Buying a house complete with olive groves in Spain is one of those dreams that many of us have, but few ever achieve. Buying a derelict ruin in Spain sounds more of nightmare but that’s exactly what Kirkcaldy couple, Callum and Anne Marie Henderson did in 2007. Several years on and with a renovated house in Andalucian hills, Callum is now a member of the local olive oil cooperative and sells his extra virgin olive oil throughout the UK.
The house, set in the on the western hills of Andalucia and adjacent to Priego de Cordoba and Jaen has the perfect conditions for growing fantastic olives – high rainfall, large temperature variations and soil with a high lime content. It’s an area dependent on olive farming, 540 farmers covering less than 10 hectares; a mill owned by the local farming cooperative, whole families and indeed a village working together to preserve traditional methods. With trees producing enough olives for around 125 litres of olive oil, Christmas for the Henderson family is spent in Spain harvesting olives.
In the early days the oil was bottled with their own label but seven years on, the top quality oil they produce is part of the local cooperative, selling under the Orodeal range via their company Extra Virgin Spain. The cooperative currently produces three different olive oils from the Picudo and Hojiblanca and Picul olives and Callum and Anne marie are now regulars at some of Scotland’s markets and food festivals with their distinctively yellow coloured branded Orodeal oils. All Oredeal olive oils are unfiltered and may be slightly cloudy, but according to Callum filtering removes some of the flavour and it’s what makes his oils taste do good.
Callum is also the UK partner for GreenOliveOil an initiative set up by the University of Cordoba to ensure that traditional Spanish artisan producers receive a fair price for their oils and to create a sustainable future for the producer, the farmers, their communities and way of life. All Orodeal olive oils are certified GreenOliveoil.
Olive oil is a staple in my kitchen along with the range of other oils I use for cooking but with such a wide variety of olive oils, I like to keep a plentiful supply. Travelling abroad to olive oil producing countries, usually sees my bag crammed with a selection of the local olive oils, rather than the usual duty free perfume and alcohol. Being very much a ‘know your producer’ when it comes to food and with the Hendersons oils being part of their local cooperative, I was more than happy to try them when Callum sent a few for tasting. He also included some jars of the olive varieties used to produce the olive oil and it was interesting to taste these along with the final product .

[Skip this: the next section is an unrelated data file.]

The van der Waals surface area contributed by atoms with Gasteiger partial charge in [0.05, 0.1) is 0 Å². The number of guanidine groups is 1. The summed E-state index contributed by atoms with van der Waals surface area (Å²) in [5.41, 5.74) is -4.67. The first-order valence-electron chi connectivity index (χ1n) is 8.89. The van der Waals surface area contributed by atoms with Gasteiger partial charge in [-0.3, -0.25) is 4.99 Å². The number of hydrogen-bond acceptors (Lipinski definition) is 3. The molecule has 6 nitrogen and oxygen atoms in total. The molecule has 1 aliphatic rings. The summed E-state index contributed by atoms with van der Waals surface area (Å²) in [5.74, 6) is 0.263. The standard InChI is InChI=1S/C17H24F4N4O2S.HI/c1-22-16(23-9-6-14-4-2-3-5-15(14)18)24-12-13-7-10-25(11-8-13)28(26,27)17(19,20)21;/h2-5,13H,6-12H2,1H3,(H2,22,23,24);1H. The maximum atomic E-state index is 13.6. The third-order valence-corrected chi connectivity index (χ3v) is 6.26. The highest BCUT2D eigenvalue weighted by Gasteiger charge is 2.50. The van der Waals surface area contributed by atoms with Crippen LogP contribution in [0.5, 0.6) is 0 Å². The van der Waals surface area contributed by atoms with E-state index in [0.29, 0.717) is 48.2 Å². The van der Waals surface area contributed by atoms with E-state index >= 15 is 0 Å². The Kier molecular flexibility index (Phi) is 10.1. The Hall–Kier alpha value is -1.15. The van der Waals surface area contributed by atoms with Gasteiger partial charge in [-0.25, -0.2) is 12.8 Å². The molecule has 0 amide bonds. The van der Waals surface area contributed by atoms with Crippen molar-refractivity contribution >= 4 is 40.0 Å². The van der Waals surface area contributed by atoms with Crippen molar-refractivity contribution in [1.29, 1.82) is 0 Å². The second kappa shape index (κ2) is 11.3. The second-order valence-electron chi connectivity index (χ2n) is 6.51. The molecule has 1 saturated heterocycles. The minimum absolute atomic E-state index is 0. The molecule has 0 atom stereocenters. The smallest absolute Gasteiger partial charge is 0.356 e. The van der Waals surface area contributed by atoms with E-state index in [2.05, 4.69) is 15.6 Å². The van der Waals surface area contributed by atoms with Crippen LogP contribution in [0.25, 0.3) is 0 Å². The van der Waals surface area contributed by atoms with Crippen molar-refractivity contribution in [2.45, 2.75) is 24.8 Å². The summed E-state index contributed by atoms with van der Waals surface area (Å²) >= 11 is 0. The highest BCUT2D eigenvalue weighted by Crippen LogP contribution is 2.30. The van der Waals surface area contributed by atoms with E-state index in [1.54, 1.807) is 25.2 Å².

A family tasting was essential and everyone gave top marks to the Orodeal olive oils and olives, tasted along with crusty bread, quail eggs and basil leaves. Callum had sent two oils, Orodeal Single Variety and Orodeal Gold – The Orodeal Single Variety is produced from Picudo olives and due to the altitude of the olive grove has a sweeter fresher flavour. The olives are harvested early while still green producing a fresh green grassy aroma. It’s rightly described as an intense fruity flavour with hints of tomato, fresh apple and almonds developing into a bitter, spicy aftertaste. I’ve been using it mainly for dressings and for dipping with crusty bread.
The second oil, the Orodeal Gold is produced from 80% Picudo olives and 20% Hojiblanca olives, giving a soft, fruity flavour. I really liked this fruity oil with it’s little spicy kick and it’s one I’ll definitely be keeping in the store cupboard.
Callum tells me that the Orodeal Gold is a great all rounder and is also the oil preferred by some chefs including Scotland’s 2015 Chef of the Year, Craig Wood at TheWee Restaurant in North Queensferry, Fife.
There’s also a limited edition oil produced from a very limited early harvest o f60% Picudo olives, 30% Hojiblanca olives and 10% Picual olives. This is described as as having hints of fresh cut grass, delicate tomato, fresh fruit and herbs – with a slightly bitter taste, definitely on my list to try.
It was interesting to learn that Extra Virgin olive oil can have a Denominacion de Origin (DO) – similar to the status afforded to wines and food products like parma ham and certain cheeses – Orodeal is Denominacion de Origin Ponient de Granada.
The DO is a internationally recognised system for recognising and regulating superior and unique quality products and producers from specific geographic sources.
Some products I receive for review come with interesting facts and olive oil production is one of those. It’s been interesting to learn so much about about the history and the production of both olive oils and in particular Callum and Anne Marie’s Spanish oil. Here are some facts about Spanish olive oil.
- Spain acounts for about 45% of global olive oil production
- Andalucia accounts for about 75% of all Spanish olive oil production
- In 2014 the top 4 best olive oils in the world came from Andalucia and the region also produced 7 of the 10 best oils in the world.
Included with the oils I received were two samples from another Spanish Olive Oil producer, 900 Novecientos, a company that recently won a gold medal at the New York Olive Oil Competition and is now listed as one of the best in the world.These oils were absolutely delicious and if you’re interested in tasting, some varieties are available from Extra Virgin Spain